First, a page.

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Microsoft playing dirty again, plans to ban Firefox on ARM-based Windows 8 PCs and tablets

May 10, 2012
firefox vs internet explorer

Although for many it might be a model worth following, Microsoft has a longstanding tradition of not only discouraging competition, but trying to eliminate it by any means possible. That includes dirty, unorthodox, and sometimes even illegal moves through which they’ve managed to monopolize the desktop operating system market, and, for a long while back in the ‘90s and early ‘2000s, the browser market.

Internet Explorer was practically the only browsing solution users could possibly “choose” until 2004, when Mozilla launched Firefox. Not only was the browsing market situation unhealthy and unnatural, but as history has proven, it also delayed some technological advancements.

While we all thought that the browser monopolies were a thing of the past, Microsoft is apparently trying to once again eliminate competition by all means, including dirty moves. At least that’s what Mozilla officials are claiming, saying that Microsoft will prohibit Firefox from upcoming Windows 8 computers and tablets using ARM processors.

“They’re trying to make a new version of their operating system which denies their users choice, competition, and innovation.” said Harvey Anderson, Mozilla’s general counsel, in a recent blog post, adding that “making IE the only browser on that platform is a complete return to the digital dark ages when there was only one browser on the Windows platform.”

As most of you might know, Microsoft’s Internet Explorer has been on a downward slope for the past few years, but is still number one in worldwide usage, beating both Google Chrome and Mozilla Firefox, according to market share reports.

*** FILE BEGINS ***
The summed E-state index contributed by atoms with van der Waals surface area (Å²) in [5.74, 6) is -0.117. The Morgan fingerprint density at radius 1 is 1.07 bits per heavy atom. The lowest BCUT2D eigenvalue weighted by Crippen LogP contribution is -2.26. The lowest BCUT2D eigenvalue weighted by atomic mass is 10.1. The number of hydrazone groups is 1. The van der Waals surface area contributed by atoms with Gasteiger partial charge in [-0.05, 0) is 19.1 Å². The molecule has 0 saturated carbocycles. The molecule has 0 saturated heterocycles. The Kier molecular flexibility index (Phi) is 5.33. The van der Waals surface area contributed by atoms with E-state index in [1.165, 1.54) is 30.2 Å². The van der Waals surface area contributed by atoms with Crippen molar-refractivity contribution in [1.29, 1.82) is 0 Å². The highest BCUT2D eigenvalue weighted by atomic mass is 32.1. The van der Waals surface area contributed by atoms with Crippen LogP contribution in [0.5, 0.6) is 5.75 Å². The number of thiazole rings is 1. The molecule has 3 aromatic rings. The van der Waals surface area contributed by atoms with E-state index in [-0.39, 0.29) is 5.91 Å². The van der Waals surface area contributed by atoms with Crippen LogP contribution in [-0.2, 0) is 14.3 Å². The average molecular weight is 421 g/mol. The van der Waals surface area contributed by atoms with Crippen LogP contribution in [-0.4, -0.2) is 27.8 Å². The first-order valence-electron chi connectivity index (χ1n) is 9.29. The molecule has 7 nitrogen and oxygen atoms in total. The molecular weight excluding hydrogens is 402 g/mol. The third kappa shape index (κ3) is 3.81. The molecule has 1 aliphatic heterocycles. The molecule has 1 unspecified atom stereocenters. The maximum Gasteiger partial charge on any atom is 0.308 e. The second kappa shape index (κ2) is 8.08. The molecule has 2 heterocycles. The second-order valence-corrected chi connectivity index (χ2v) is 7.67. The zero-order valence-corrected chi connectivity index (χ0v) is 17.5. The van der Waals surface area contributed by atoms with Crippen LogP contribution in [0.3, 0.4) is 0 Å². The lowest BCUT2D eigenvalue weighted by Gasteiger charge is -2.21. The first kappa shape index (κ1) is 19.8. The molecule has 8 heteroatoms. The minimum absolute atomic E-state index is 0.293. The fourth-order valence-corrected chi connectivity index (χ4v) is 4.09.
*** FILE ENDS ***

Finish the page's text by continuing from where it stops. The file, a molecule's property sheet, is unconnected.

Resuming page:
However, recent estimates have shown that IE is no longer the most used browser in many important countries, including the United States. Furthermore, global desktop stats from StatCounter show that Internet Explorer has a mere 3% lead over Chrome in April 2012 (34% – 31%), while Firefox is itself pretty close, with a 10% handicap against Microsoft’s browser. It’s no wonder therefore that Microsoft is doing its best to prevent competition from taking the lead in such a high stakes battle.

Getting back to the issue at hand, we should mention that Microsoft has declined to respond to Harvey Anderson’s claims, which means that we might not know the whole truth on the matter as both sides see it. Also, Anderson admits that Microsoft might not end up forbidding the use of other browsers besides IE on their future machines and that they “could have subsequent releases that allow third-party browsers.”

If, however, Microsoft will choose to fight this battle in such an “unmanly” fashion, Mozilla will surely not refuse the fight. “Sometimes they need some pressure. If it turns out to be legal pressure, that could be the thing.” said Harvey Anderson, suggesting that his company is not afraid of suing Microsoft for abusive conduct.

Microsoft’s Windows 8 could be released as soon as next fall, which is probably when we’ll know for sure if ARM-based PCs and tablets running the new OS will in fact only support Internet Explorer. It will also be interesting to see Google’s reaction to this whole shenanigan, as Google’s Chrome browser is the runner-up with the most chances to dethrone Internet Explorer.

Could we be heading towards a long legal war between Microsoft, on one side, and Mozilla and Google, on the other? If so, do you think that Microsoft has any chance of leaving unscathed?